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THIS IS A TRUE STORY THAT HAPPENED IN MY LIFE BACK IN 1954. IT IS ONE OF MANY THAT WILL HOPEFULLY THIS YEAR COMPLETE MY MEMOIR - ENTITLED: A JOURNEY OF ROSES AND THORNS.
GUNSHOT WOUND TO THE HEART
From a two-room schoolhouse high on a hill over the Fundy Bay, I sat at an old wooden desk daydreaming. The ink stains and etchings which were dug deep into its surface had captured my imagination as they had so many times before.
It was a breeze that came through the open window that finally brought me back to reality. Outside, I could hear the birds singing, and the buoy-bells in the bay ringing, drowning out the teacher's voice. I longed to be there---as free as those birds---and found myself, day-dreaming again. This habit had never been a problem until I started school. Fortunately for me, this school day was almost over.
Finally, it ended, and the boys began leaving through the open windows. Janie Galbraith was the only girl to exit the same way. I didn't want to tear my new dress, so I left through the door. Because my desk was at one end of the room and the door was at the other, I was nearly the last one to leave.
I could see my house across the bay from the schoolhouse, but to get to it, I had to walk a long and winding road. The sun felt so warm on my face as I ran down the hill to the bridge to catch up with Janie. She was on the highest railings of the bridge, balancing herself like a trapeze artist as she made her way across the inlet. Defiant and fearless was this girl whom I was drawn to like a moth to a flame much to everyone's dismay.
Upon my arrival, she dared me to join her, but no amount of coaxing could persuade me on this day. Being grounded for a week was too high a price to pay for a torn dress. Finally climbing down, she joined me on the trek up the hill after throwing her homework assignment over the bridge. She thought this was the funniest thing ever, but I thought I detected a trace of doubt in that laugh.
We parted ways at the foot of the laneway to her house with promises to walk to school together in the morning. All the way up the hill, I could hear the rocks from her sling-shot pelting the trunks of every tree in her path. That sound mingled with her shrill voice in a guttural rendition of, 'Buffalo Girl' made me laugh. Oh! how I loved that girl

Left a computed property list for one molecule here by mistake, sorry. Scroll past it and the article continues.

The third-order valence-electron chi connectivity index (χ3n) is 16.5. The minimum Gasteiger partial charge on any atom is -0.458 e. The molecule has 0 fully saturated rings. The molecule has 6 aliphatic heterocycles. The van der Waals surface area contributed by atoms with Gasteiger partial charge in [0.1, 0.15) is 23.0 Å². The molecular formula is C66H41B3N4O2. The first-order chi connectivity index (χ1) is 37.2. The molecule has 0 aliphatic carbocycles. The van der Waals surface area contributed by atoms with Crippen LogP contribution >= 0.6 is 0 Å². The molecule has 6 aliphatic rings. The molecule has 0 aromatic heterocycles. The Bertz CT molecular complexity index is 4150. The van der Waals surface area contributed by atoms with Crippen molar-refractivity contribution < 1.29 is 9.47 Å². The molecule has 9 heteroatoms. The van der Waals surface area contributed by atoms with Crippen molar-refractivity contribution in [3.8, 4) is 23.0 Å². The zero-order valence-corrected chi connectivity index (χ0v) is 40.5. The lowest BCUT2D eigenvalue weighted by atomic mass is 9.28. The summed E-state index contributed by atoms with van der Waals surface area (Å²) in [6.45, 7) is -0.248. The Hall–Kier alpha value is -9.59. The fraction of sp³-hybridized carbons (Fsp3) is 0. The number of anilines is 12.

At the top of the hill, I turned left onto the Point road and immediately stepped on a tar-filled crack in the road. The tar after basking in the sun all day had turned into a gooey, sticky mess that now clung to one of my new white sandals. I tried scraping it off with a twig, but that only made it worse. Oh, was I in trouble now! How I wish I had climbed the bridge with Janie.
Wild roses were all in bloom, growing in perfusion on the sides of the road. I decided to pick some in hopes they would appease Mum. I was to meet her at Grandma's house, as she would be there to see Aunt Gladys who was visiting.
Aunt Gladys was older than Mum by twenty-three years. She was strikingly beautiful, and I was in awe of her. She had black hair and ebony colored eyes like Great-Grandma Causseys. Her skin was the color of milk. She wore straight, black skirts,( just below the knees), and silk blouses in vivid, solid colors. She always wore shoes with high heels as she was barely 5 feet tall.
She had many talents: She made hats and chocolate for everyone in the family. She saved all her dimes in empty baking powder tins, which when filled, were given as gifts to each of the nieces and nephews in the family. The money in mine paid for the white sandals and pink dress I was wearing this 8th day of June in the year of 1954.
Aunt Gladys married Harry Cartwright when she was twenty years of age. Harry was thirty. He had been born in Birmingham, England, but later migrated to Boston, Massachusetts, where he met Gladys who was there visiting relatives. After a short courtship, they married and returned to Saint John. Harry soon found employment and bought a parcel of land in Lorneville, where they built a house at the end of the Lorneville road.
Whenever my brother and I saw Harry's car coming down the road, we would jump in the ditches. We were terrified of him. It was our parents and grandparents who instilled this fear in us. Apparently, there were many reasons to fear Harry, but we knew only of two.
The first event was shocking. It took place at Grandma's house. Harry had come to fix an electrical problem. My mother who was only 6-years-old at the time wanted to help. Harry, for the most part, a mean-spirited man, decided to have a little fun, so when he asked my mother to hold the live wires, she did. He found her high pitched squeal hilarious and didn't understand why no one else did. For the sake of Gladys, Grandma decided to give him a second chance.
FOR THE CONCLUSION - GO TO PART TWO
Copyright © Elaine George | Year Posted 2018